Trump dealt with the Syria issue while hosting the Chinese President Xi Jinping. He received a major Congressional victory with the Senate confirming Neil Gorsuch as a Supreme Court justice. And various reports emerged of a staff shake-up, with chief of staff Reince Priebus and strategist Stephen Bannon said to be in trouble. The staffing reports had Trump ordering his aides to sort it out. The message being, man in charge is putting that infighting behind him.


TRUMP'S BIG U-TURN ON SYRIA


According to the Daily Beast, there had been nine previous suspected chemical weapons attacks in Syria this year, with toxic chlorine gas, as reported by the Syrian Observatory for Human Rights. The Trump Administration had shown no previous desire to take retalitory action.

And what about deaths caused by conventional weapons? Remember the agonising fall of Aleppo late last year?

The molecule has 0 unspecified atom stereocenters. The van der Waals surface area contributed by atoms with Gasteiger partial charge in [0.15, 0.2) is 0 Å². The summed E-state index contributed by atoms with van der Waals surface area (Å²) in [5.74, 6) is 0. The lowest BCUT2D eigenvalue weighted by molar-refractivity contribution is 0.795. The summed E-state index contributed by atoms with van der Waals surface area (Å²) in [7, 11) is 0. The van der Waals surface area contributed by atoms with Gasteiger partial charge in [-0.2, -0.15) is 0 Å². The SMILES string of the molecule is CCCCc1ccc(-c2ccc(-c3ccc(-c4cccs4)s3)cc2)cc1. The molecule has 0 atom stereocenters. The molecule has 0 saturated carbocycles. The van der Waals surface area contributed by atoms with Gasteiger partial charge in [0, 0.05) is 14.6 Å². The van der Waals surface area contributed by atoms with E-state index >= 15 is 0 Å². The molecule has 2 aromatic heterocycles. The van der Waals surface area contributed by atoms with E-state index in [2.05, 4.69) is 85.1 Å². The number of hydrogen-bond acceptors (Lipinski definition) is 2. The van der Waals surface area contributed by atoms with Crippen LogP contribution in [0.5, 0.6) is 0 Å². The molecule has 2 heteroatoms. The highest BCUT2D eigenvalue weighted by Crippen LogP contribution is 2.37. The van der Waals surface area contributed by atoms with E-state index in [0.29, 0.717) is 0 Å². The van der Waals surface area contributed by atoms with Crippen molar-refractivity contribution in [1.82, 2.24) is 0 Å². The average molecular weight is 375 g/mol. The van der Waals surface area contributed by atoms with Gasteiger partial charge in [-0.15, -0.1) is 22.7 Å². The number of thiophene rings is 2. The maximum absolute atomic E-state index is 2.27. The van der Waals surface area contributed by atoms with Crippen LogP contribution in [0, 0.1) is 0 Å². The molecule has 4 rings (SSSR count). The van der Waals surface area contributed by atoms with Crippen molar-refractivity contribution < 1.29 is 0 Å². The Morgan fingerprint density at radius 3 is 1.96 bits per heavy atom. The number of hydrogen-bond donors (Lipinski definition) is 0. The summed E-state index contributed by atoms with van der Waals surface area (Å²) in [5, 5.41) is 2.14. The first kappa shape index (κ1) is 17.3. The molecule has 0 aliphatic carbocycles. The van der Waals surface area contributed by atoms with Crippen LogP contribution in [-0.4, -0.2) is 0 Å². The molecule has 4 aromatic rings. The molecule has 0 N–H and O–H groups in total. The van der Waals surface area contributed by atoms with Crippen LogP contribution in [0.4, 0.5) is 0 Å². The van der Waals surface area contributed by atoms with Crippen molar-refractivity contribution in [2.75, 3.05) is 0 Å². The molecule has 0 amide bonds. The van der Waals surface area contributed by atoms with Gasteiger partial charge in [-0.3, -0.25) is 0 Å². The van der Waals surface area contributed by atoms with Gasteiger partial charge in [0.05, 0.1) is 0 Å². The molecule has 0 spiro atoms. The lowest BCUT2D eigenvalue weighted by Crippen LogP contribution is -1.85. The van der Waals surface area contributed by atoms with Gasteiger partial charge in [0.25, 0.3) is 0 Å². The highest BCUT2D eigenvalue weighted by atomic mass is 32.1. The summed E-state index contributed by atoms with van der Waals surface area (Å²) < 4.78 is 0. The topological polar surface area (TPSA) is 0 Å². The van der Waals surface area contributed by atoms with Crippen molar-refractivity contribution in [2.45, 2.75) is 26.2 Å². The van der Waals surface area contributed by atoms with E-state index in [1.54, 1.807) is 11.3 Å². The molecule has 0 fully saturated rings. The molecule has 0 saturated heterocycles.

Trump's team has been trying hard to get a ban on Syrian refugees - fleeing their brutal dictator - from entering the US.

Before he became president, Trump said numerous times in 2013 and 2014 that the US should not bomb Syria.

In 2013 former President Barack Obama declared chemical weapon use a red line and then backed down from taking military action in the face of popular and Congressional opposition. In August 2013, chemical weapons were used against people in Ghouta, killing about 1300.

Trump tweeted: "What will we get for bombing Syria besides more debt and a possible long-term conflict?" And: "President Obama, do not attack Syria. There is no upside and tremendous downside. Save your 'powder' for another (and more important) day!"

Acting on the latest atrocity - thought to involve sarin gas - gave Trump a chance to shape up in comparison to Obama.

Yesterday, press secretary Sean Spicer tweeted a photo of Trump and team at a briefing in what was clearly meant to mirror the famous picture of Obama and officials during the Osama bin Laden raid.